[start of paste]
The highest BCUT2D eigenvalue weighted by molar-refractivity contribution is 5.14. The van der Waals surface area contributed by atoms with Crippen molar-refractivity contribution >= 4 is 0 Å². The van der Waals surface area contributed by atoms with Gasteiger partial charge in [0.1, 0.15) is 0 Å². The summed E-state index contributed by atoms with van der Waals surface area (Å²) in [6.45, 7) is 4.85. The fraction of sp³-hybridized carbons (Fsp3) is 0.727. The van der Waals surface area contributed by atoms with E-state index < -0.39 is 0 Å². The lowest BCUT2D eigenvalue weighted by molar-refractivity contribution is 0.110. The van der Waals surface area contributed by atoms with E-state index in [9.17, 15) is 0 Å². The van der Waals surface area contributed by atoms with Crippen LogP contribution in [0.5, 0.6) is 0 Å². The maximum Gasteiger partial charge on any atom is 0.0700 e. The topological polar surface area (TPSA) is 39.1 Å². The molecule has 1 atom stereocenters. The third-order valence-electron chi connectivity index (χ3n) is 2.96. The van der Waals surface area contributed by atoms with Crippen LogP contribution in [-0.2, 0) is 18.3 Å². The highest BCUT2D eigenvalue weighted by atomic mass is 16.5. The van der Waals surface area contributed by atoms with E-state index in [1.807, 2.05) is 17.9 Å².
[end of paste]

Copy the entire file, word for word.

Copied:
The highest BCUT2D eigenvalue weighted by molar-refractivity contribution is 5.14. The van der Waals surface area contributed by atoms with Crippen molar-refractivity contribution >= 4 is 0 Å². The van der Waals surface area contributed by atoms with Gasteiger partial charge in [0.1, 0.15) is 0 Å². The summed E-state index contributed by atoms with van der Waals surface area (Å²) in [6.45, 7) is 4.85. The fraction of sp³-hybridized carbons (Fsp3) is 0.727. The van der Waals surface area contributed by atoms with E-state index < -0.39 is 0 Å². The lowest BCUT2D eigenvalue weighted by molar-refractivity contribution is 0.110. The van der Waals surface area contributed by atoms with E-state index in [9.17, 15) is 0 Å². The van der Waals surface area contributed by atoms with Crippen LogP contribution in [0.5, 0.6) is 0 Å². The maximum Gasteiger partial charge on any atom is 0.0700 e. The topological polar surface area (TPSA) is 39.1 Å². The molecule has 1 atom stereocenters. The third-order valence-electron chi connectivity index (χ3n) is 2.96. The van der Waals surface area contributed by atoms with Crippen LogP contribution in [-0.2, 0) is 18.3 Å². The highest BCUT2D eigenvalue weighted by atomic mass is 16.5. The van der Waals surface area contributed by atoms with E-state index in [1.807, 2.05) is 17.9 Å².